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ФβͼTeam Leads Pediatric Study

Фβͼteam leads pediatric study

Фβͼand health system partner Children’s Wisconsin are on the vanguard of best practices for gastroschisis, the most common congenital abdominal wall abnormality in developing fetuses.

This birth defect, in which the intestines are outside the body floating in the amniotic fluid, is diagnosed by prenatal ultrasound at 18-20 weeks gestation. During fetal development, the abdominal wall fails to close properly, leaving an opening which is usually to the right of the umbilical cord.

Gastroschisis affects one out of every 4,000 births – and the number of cases continues to increase. Experts do not know what causes gastroschisis, but it is associated with younger maternal age and rarely occurs in mothers over 30 years of age. Gastroschisis is treated immediately after birth with surgery to put the organs back into the baby’s body. Often, these tiny patients need additional treatments, such as receiving nutrients through an IV line and antibiotics. As importantly, attention must be paid to their body temperature.

Some doctors believe pregnancies complicated by gastroschisis should deliver early, while others think that mothers should carry their babies until the onset of labor. Unfortunately, there is no definite answer regarding whether a mother carrying a baby with gastroschisis should deliver early or carry the baby closer to term, and no scientific data exists to show if one delivery method is better than the other. Additionally, babies with gastroschisis are at an increased risk for being stillborn, and their intestines may be damaged while in the amniotic fluid.

A piece of “good” news is that research is now underway that could help the health of babies diagnosed with gastroschisis. The Gastroschisis Outcomes of Delivery (GOOD) Study, which comprises 26 participating centers across North America, will help doctors determine the best time to deliver a baby with gastroschisis and will help the infant live as healthy as possible post-birth.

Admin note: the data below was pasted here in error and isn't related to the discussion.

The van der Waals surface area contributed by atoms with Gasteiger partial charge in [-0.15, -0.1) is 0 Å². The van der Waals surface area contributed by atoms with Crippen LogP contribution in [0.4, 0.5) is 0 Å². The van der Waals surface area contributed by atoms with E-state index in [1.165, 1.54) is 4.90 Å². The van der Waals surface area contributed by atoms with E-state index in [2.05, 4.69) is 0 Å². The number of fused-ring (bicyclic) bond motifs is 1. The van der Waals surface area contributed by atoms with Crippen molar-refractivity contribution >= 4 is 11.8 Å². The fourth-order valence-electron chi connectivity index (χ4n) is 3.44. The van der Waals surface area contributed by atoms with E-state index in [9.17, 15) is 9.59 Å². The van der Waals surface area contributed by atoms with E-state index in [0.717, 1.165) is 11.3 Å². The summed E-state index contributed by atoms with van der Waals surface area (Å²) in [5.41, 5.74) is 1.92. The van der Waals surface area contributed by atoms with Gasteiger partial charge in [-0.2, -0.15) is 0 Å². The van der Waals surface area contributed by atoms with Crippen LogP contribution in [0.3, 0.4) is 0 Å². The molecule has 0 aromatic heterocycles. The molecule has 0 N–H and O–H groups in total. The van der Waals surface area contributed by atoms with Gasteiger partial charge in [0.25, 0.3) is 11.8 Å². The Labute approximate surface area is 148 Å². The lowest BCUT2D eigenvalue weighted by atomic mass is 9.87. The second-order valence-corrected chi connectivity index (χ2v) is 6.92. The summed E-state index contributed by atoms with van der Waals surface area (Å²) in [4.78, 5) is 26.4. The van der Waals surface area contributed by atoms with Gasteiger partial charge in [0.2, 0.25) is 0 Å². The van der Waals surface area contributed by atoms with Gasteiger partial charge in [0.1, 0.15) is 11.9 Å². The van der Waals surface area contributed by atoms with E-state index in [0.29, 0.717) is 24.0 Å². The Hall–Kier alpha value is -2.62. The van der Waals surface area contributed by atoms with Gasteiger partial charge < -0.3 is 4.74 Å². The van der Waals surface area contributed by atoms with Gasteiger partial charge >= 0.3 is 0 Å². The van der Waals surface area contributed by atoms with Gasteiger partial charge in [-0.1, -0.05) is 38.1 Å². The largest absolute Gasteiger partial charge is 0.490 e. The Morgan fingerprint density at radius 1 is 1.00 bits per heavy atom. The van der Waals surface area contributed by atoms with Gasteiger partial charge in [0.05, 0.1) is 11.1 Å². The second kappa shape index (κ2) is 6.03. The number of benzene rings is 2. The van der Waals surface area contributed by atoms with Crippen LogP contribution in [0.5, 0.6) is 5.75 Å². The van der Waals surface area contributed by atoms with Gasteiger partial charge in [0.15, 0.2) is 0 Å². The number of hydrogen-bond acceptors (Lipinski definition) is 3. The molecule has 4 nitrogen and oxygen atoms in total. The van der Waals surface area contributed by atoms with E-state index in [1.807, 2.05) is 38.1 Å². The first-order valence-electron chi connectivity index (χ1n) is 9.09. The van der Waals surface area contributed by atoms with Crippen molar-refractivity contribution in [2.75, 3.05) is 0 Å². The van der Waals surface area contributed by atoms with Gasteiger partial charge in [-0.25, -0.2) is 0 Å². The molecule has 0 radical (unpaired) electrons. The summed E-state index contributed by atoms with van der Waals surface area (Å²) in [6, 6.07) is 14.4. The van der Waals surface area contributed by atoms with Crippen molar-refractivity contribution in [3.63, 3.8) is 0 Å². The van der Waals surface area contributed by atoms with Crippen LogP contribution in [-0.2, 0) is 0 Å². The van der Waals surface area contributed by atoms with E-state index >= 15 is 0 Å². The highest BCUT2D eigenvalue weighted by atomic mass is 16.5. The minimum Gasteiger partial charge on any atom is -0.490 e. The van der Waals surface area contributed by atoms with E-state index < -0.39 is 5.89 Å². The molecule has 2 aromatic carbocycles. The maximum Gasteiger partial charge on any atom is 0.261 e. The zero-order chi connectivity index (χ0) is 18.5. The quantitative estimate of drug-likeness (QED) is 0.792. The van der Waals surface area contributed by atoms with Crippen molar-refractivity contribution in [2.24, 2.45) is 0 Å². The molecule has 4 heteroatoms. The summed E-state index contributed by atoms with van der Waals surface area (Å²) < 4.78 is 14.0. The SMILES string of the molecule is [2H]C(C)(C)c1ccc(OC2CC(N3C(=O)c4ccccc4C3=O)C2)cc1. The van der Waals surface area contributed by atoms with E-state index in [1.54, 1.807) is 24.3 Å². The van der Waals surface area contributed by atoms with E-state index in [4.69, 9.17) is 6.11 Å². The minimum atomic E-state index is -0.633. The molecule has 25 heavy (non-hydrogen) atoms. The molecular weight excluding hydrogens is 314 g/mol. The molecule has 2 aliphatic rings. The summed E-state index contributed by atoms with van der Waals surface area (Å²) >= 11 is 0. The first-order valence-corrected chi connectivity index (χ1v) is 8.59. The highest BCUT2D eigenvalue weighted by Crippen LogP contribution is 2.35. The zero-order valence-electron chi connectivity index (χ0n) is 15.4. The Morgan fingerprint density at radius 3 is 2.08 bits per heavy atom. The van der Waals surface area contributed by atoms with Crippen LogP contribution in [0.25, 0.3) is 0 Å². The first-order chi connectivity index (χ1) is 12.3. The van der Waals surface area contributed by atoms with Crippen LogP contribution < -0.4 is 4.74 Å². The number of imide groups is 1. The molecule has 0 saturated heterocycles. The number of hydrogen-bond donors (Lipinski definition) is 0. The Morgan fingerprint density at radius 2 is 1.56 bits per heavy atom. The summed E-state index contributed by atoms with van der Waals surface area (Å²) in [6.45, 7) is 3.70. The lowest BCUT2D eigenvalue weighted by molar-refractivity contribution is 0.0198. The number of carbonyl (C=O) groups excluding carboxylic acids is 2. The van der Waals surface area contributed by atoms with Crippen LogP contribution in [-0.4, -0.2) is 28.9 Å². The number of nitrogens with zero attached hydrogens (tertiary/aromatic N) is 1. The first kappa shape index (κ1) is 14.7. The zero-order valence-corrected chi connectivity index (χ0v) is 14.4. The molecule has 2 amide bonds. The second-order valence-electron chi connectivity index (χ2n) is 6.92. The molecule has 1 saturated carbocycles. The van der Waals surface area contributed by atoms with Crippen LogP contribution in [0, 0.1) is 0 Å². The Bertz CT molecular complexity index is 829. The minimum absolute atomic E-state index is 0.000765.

The GOOD Study began nationally in February 2018 and had its genesis in a 2016 seed grant from the We Care Fund for Medical Innovation and Research in MCW’s department of surgery that was awarded to Amy Wagner, MD ’01, FEL ’11, professor of pediatric surgery at MCW.

The success of the study and Dr. Wagner’s leadership resulted in the receipt in April 2021 of a five-year, $4.2 million grant from the Eunice Kennedy Shriver National Institute of Child Health & Human Development to continue research on the outcomes of babies born with gastroschisis. Dr. Wagner is the principal investigator on the grant and oversees all 26 participating centers. Aniko Szabo, PhD, professor in MCW’s Institute for Health & Equity, has been working alongside Dr. Wagner from the beginning of the GOOD Study. Other Фβͼfaculty working with Dr. Wagner include Erika Peterson, MD, professor of obstetrics and gynecology (maternal-fetal medicine) and Steven Leuthner, MD, MA, professor of pediatrics (neonatology).

Фβͼand Children’s Wisconsin are home to the Data Coordinating Center for the study, which is designed to answer the question: Should moms of babies with gastroschisis deliver early or carry their babies closer to term? A clinical trial is currently underway to investigate the hypothesis that delivery at 35 0/7 - 35 6/7 weeks in stable patients with gastroschisis is superior to observation and expectant management with a goal of delivery at 38 0/7 - 38 6/7 weeks.

“The GOOD Study has potential to affect the lives of the thousands of mothers and infants diagnosed with gastroschisis every year,” Dr. Wagner says. By the conclusion of the study in 2025, the team expects that its research efforts will have made a significant and positive difference in the quality of life for these tiniest of patients and their families.

– Elizabeth Karnowski

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